Tips for Finding a Therapist

By: Mounia Sami, M.A.


Did you know that a therapist is not a person who gives you advice on how to solve your problems? This is a misconception about what therapy can offer. Many people hesitate to go into therapy because they believe there is nothing a therapist could tell them that they haven’t tried or considered. Instead of giving you advice, your therapist is someone who helps you recognize and change unhelpful thoughts and behaviors that may create or worsen your problems. Your therapist actively listens so that they can help you improve without ever judging you.


So how do you go about choosing a therapist?


There are many factors to consider when choosing a therapist. However, studies proved over and over that the most crucial aspect of therapy is your relationship with your therapist. In other words, you and your therapist need to click! A positive and supportive relationship fosters success in therapy and is based on:


- Personality: A positive connection with your therapist means that you feel comfortable enough to be open and share your thoughts with them without the fear that they may judge you.


- Trust: in therapy, you may talk about certain topics that are sensitive. Your therapist is here to show you that a healthy relationship is one where you feel comfortable with being vulnerable.


- Authenticity: Your therapist should also be genuine and honest rather than deceiving or manipulative. Studies have also shown that therapists who have been or are engaging in their own therapy show more self-awareness and objectivity in the therapeutic process. This means that these therapists are less likely to let their internal experiences negatively interfere with therapy.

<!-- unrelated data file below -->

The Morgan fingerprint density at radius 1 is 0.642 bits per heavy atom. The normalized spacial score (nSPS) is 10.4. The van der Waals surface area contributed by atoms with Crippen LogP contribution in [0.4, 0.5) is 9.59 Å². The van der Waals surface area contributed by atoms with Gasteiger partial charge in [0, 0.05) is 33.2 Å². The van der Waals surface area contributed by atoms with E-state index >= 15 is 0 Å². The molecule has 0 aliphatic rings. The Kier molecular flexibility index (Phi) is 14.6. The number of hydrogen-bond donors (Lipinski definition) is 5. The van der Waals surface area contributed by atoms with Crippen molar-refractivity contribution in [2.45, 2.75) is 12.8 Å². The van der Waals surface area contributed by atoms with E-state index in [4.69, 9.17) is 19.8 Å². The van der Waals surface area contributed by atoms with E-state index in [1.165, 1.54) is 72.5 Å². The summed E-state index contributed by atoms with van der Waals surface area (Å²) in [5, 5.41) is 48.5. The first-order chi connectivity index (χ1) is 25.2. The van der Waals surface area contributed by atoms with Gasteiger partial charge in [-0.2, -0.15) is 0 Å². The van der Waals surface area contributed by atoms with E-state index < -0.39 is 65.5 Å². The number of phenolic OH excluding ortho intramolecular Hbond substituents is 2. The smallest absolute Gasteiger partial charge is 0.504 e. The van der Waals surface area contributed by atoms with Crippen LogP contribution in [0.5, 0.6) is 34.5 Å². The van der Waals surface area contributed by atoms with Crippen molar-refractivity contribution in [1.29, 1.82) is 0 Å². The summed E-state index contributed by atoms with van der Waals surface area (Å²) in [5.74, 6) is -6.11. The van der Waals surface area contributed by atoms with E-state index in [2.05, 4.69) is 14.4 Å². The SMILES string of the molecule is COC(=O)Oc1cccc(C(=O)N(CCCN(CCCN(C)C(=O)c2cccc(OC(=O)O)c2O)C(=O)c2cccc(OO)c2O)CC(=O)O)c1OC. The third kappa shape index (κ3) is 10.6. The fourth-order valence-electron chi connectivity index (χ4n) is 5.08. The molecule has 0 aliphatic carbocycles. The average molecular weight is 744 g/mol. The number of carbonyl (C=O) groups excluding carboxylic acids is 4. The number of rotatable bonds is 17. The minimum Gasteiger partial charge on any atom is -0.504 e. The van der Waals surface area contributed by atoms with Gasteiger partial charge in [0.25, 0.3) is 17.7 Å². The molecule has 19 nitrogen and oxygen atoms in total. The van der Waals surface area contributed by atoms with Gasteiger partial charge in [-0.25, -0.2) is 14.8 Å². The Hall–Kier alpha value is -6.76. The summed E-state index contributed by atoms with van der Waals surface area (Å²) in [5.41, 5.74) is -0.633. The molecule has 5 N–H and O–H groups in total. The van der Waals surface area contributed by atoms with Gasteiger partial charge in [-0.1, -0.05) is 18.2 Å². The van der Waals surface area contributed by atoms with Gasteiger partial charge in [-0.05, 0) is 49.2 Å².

- Unconditional positive regard: your therapist should show respect and acceptance of your values and believes. They value you as a complete human being with all your qualities without ever judging you or putting you down for your choices, actions, or thoughts. Unconditional positive regard should make you feel, as the client, like no matter what you share with your therapist, they will not judge you, leave you, or look at you differently. It would make you feel accepted just the way you are.


- Positive communication: your therapist is an expert in mental health while you are an expert on yourself. This means that it is their duty to openly communicate your areas of growth in a way that is supportive and knowledgeable, while considering what makes you unique.


- Cultural competence: a culturally competent therapist is one that actively strives to understand how your cultural factors impact your experience. Your therapist may consider elements like age, disability, relationship status, race, ethnicity, education level, socioeconomic status, religious affiliation, sexual orientation, indigenous heritage, national origins, gender, sex, and size.


Another factor to consider when looking for a therapist is their specialty. You want to look for a therapist that has experience with the type of issues you may bring up like depression, anxiety, or specific trauma. Therapist may use a variety of techniques or interventions in therapy. Common types of therapy include cognitive behavioral therapy (CBT); Acceptance and Commitment therapy (ACT), dialectical behavior therapy (DBT), exposure therapy, and person-centered therapy. Each of these approaches are beneficial in their own way and can be used simultaneously in some cases.

Now that you know what to look for when searching for a therapist, here are certain questions that you may want to ask when you first meet with them:

- What are your fees and are you in my insurance network?

- What are your credentials and how do they apply to me?

- Do you have experience working with people who have similar concerns as mine?

- How might therapy look like with you? How long would each session be?

- Based on what I have shared with you, what’s an initial treatment plan you have in mind for me?

- How long might I be in therapy based on what I shared with you?

- Are we going to meet in person or virtually?


When asking these questions, it is important that you feel your therapist is easy to talk to, values your questions, and takes the times to answer them fully.